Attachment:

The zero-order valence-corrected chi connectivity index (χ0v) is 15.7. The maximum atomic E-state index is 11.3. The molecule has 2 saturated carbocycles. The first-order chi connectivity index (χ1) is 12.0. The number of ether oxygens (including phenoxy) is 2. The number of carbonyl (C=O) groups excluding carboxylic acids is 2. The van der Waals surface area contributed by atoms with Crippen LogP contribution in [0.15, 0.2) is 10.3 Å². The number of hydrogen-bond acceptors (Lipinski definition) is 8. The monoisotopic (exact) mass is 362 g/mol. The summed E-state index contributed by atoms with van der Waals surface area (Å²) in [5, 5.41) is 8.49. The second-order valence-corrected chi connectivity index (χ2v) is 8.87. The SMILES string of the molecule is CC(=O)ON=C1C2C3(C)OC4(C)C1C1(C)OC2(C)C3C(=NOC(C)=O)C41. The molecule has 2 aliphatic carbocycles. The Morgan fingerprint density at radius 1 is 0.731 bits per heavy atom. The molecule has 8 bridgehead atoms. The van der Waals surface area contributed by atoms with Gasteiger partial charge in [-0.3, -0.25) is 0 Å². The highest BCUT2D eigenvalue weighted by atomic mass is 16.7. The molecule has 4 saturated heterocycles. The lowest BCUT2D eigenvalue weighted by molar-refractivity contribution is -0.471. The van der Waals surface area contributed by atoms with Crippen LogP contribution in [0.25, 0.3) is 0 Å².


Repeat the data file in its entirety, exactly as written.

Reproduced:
The zero-order valence-corrected chi connectivity index (χ0v) is 15.7. The maximum atomic E-state index is 11.3. The molecule has 2 saturated carbocycles. The first-order chi connectivity index (χ1) is 12.0. The number of ether oxygens (including phenoxy) is 2. The number of carbonyl (C=O) groups excluding carboxylic acids is 2. The van der Waals surface area contributed by atoms with Crippen LogP contribution in [0.15, 0.2) is 10.3 Å². The number of hydrogen-bond acceptors (Lipinski definition) is 8. The monoisotopic (exact) mass is 362 g/mol. The summed E-state index contributed by atoms with van der Waals surface area (Å²) in [5, 5.41) is 8.49. The second-order valence-corrected chi connectivity index (χ2v) is 8.87. The SMILES string of the molecule is CC(=O)ON=C1C2C3(C)OC4(C)C1C1(C)OC2(C)C3C(=NOC(C)=O)C41. The molecule has 2 aliphatic carbocycles. The Morgan fingerprint density at radius 1 is 0.731 bits per heavy atom. The molecule has 8 bridgehead atoms. The van der Waals surface area contributed by atoms with Gasteiger partial charge in [-0.3, -0.25) is 0 Å². The highest BCUT2D eigenvalue weighted by atomic mass is 16.7. The molecule has 4 saturated heterocycles. The lowest BCUT2D eigenvalue weighted by molar-refractivity contribution is -0.471. The van der Waals surface area contributed by atoms with Crippen LogP contribution in [0.25, 0.3) is 0 Å².